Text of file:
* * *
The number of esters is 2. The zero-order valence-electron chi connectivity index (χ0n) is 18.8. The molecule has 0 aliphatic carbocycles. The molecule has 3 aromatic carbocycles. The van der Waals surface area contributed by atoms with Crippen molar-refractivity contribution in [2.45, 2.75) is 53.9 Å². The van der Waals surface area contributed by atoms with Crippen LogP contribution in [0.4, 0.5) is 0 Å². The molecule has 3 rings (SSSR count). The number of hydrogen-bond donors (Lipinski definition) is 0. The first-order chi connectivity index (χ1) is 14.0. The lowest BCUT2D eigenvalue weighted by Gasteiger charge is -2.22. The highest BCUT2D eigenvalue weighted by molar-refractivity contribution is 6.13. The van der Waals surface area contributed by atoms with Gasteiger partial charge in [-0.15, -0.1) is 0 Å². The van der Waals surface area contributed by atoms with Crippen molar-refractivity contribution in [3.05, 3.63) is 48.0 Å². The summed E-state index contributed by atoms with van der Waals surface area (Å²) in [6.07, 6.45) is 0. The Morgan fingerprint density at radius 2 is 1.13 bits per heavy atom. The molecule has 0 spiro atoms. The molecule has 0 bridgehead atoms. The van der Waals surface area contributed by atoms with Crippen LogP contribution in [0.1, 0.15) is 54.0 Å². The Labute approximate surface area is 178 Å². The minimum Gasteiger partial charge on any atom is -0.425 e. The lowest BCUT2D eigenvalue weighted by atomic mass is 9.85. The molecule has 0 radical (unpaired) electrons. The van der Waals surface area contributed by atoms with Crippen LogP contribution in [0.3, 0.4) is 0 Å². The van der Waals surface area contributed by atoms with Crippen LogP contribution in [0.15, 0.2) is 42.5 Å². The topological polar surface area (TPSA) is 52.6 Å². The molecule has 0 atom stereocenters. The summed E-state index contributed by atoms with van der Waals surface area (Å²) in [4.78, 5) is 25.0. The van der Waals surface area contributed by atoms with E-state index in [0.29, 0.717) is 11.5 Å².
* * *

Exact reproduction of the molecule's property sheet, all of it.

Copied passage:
The number of esters is 2. The zero-order valence-electron chi connectivity index (χ0n) is 18.8. The molecule has 0 aliphatic carbocycles. The molecule has 3 aromatic carbocycles. The van der Waals surface area contributed by atoms with Crippen molar-refractivity contribution in [2.45, 2.75) is 53.9 Å². The van der Waals surface area contributed by atoms with Crippen LogP contribution in [0.4, 0.5) is 0 Å². The molecule has 3 rings (SSSR count). The number of hydrogen-bond donors (Lipinski definition) is 0. The first-order chi connectivity index (χ1) is 14.0. The lowest BCUT2D eigenvalue weighted by Gasteiger charge is -2.22. The highest BCUT2D eigenvalue weighted by molar-refractivity contribution is 6.13. The van der Waals surface area contributed by atoms with Gasteiger partial charge in [-0.15, -0.1) is 0 Å². The van der Waals surface area contributed by atoms with Crippen molar-refractivity contribution in [3.05, 3.63) is 48.0 Å². The summed E-state index contributed by atoms with van der Waals surface area (Å²) in [6.07, 6.45) is 0. The Morgan fingerprint density at radius 2 is 1.13 bits per heavy atom. The molecule has 0 spiro atoms. The molecule has 0 bridgehead atoms. The van der Waals surface area contributed by atoms with Crippen LogP contribution in [0.1, 0.15) is 54.0 Å². The Labute approximate surface area is 178 Å². The minimum Gasteiger partial charge on any atom is -0.425 e. The lowest BCUT2D eigenvalue weighted by atomic mass is 9.85. The molecule has 0 radical (unpaired) electrons. The van der Waals surface area contributed by atoms with Crippen LogP contribution in [0.3, 0.4) is 0 Å². The van der Waals surface area contributed by atoms with Crippen LogP contribution in [0.15, 0.2) is 42.5 Å². The topological polar surface area (TPSA) is 52.6 Å². The molecule has 0 atom stereocenters. The summed E-state index contributed by atoms with van der Waals surface area (Å²) in [4.78, 5) is 25.0. The van der Waals surface area contributed by atoms with E-state index in [0.29, 0.717) is 11.5 Å².